The Crusades were a long series of religious wars spanning a period of nearly 600 years (1095 to 1699). They were crucial in the formation of a European (and subsequently western) Christian identity and have left a deep mark on western thinking. The word “crusade” is used for political and religious purposes (as when President Bush referred to our aggression in the Middle East as a Crusade,1 and even for secular ones (as in the Avon Foundation’s Crusade against Breast Cancer), but always resonates with images of good white Christian knights fighting against evil.
The crusades were a very complex phenomenon, both romanticized and condemned during different historical periods. During the Crusade era there were any number of alliances, wars, truces, and periods of relative peace between embroiled parties. The European and Eastern Orthodox churches, various Muslim, Arab, and Turkish rulers, Italian city-states, and secular European rulers were all guilty of violence and aggression. The longer the Crusades continued, the more Europeans solidified an identity as part of a Christian kingdom (Christendom) besieged by a monolithic Islamic empire seeking to destroy them. During the entire period the church tried to control the contours of Christianity in Europe (e.g. the Albigensian2 and Hussite Crusades3 ) and to manipulate secular politics in its favor. Various European rulers used the Crusades to jockey for wealth, land, and power both in Europe and in Western Asia.
Commoners, political and religious leaders, knights, servants, farmers, and tradespeople–every section of European society (and, of course, Muslim and Arab societies in West Asia) were affected by the centuries-long upheaval of constant mobilizations and war. Christianity and common Christian beliefs changed during this period and left residual patterns on future generations of Christian institutions and on our everyday culture and beliefs.
During this period Muslims were not united, a primary reason they lost control of Jerusalem. They did not border Latin Christendom, nor attack it, and there is little evidence Eastern Christians were under attack either. Islamic rulers were tolerant of Christians in Muslim-controlled areas throughout the Mediterranean basin. The first crusade was not a war of defense but an invasion to unite feuding Christians against a common enemy and to seize territory. It was the first European colonizing mission.
The Crusades were an unending series of holy wars because liberating land and people from rulers who were not Christian had no boundaries. In this sense, the wars defined Christendom not as a geographic space with a boundary, but as an ever-expanding righteous force in the world.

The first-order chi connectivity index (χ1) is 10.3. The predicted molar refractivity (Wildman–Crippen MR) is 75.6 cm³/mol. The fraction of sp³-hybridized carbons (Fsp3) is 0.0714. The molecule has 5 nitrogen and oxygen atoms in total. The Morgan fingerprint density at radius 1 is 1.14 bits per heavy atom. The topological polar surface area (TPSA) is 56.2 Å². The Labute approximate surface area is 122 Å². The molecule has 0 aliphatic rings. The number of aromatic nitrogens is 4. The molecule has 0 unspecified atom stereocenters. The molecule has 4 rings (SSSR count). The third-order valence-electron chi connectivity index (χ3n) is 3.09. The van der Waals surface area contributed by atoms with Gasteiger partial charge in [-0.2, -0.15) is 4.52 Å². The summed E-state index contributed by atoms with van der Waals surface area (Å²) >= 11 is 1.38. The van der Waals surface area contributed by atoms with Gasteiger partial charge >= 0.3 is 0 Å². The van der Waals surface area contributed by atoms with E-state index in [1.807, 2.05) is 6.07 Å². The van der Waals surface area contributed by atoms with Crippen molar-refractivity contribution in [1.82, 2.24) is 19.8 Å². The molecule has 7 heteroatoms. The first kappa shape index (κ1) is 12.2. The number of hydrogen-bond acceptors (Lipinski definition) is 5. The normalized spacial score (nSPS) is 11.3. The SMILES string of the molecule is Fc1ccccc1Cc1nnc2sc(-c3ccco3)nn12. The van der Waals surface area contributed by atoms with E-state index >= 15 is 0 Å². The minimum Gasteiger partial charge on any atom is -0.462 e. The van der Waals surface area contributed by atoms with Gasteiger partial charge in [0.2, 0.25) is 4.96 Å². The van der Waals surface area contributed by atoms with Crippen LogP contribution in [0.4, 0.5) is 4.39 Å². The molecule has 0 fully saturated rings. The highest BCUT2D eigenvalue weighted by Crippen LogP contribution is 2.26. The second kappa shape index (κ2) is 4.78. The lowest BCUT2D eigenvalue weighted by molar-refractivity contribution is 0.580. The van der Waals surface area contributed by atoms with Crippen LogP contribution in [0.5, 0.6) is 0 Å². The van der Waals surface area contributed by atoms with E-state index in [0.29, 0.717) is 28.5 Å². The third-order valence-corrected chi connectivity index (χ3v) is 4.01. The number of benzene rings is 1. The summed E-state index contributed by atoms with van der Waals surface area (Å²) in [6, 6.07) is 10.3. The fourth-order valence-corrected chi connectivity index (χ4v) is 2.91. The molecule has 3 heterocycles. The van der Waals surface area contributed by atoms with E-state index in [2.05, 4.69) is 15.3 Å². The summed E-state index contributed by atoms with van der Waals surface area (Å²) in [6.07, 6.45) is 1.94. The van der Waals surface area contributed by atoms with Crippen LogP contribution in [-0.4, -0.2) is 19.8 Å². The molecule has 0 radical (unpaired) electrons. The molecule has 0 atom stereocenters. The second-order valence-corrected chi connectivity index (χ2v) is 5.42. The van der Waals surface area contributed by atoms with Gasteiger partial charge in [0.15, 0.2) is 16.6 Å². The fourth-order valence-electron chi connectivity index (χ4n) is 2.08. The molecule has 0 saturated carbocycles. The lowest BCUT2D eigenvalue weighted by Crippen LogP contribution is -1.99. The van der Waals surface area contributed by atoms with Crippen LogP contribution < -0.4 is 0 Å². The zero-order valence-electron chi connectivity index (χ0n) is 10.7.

Within this framework, Musims were not convertible, but could only be eliminated. There was only “one right, one faith, and one law” (un droit, une foi, une loi)4 and Muslims were outside of all three. Therefore killing a Muslim (or a Jew) was considered not homicide but malicide (the killing of evil). The Crusades were a form of ethnic cleansing (cleansing the pagan dirt–spurcitias paganorum)5 and a precedent for the practice of ethnic cleansing for the next 1,000 years.
Identity as a member of Christendom was first given prominence during the reign of Charlemagne in the 9th century as he expanded the reach of Christian authority into a Holy Roman Empire. But it was not until the Crusades that people in Europe had a sense of themselves as members of geopolitical/religious community juxtaposed to another—that of the Muslims of West Asia. In fact, the Pope called for the first crusade partly to unify the fractious rulers of Europe into a common cause under religious control.
Previously, war had not been sanctioned with such explicitly religious justification. In 1096 Pope Urban II declared war not only justified but actually commanded by God. It became a religious duty and an opportunity to earn salvation. Each crusader made a solemn vow to deliver the Holy Land from Islamic control. Each “warrior” received a cross from a religious representative and was referred to as a soldier of the Church. There were material as well as spiritual benefits to being a crusader. Soldiers of the cross were granted spiritual “indulgences” in the afterlife, (ie., their sins would be forgiven if they killed a Jew, infidel or Saracen) because they were doing God’s work. They were also given temporal privileges, such as exemption from civil jurisdiction, canceled debts, freedom from taxes and tolls, and protection of their land and holdings. They were guaranteed eternal salvation if they died in the struggle against the infidel and therefore violence and death in the name of God became a source of grace.6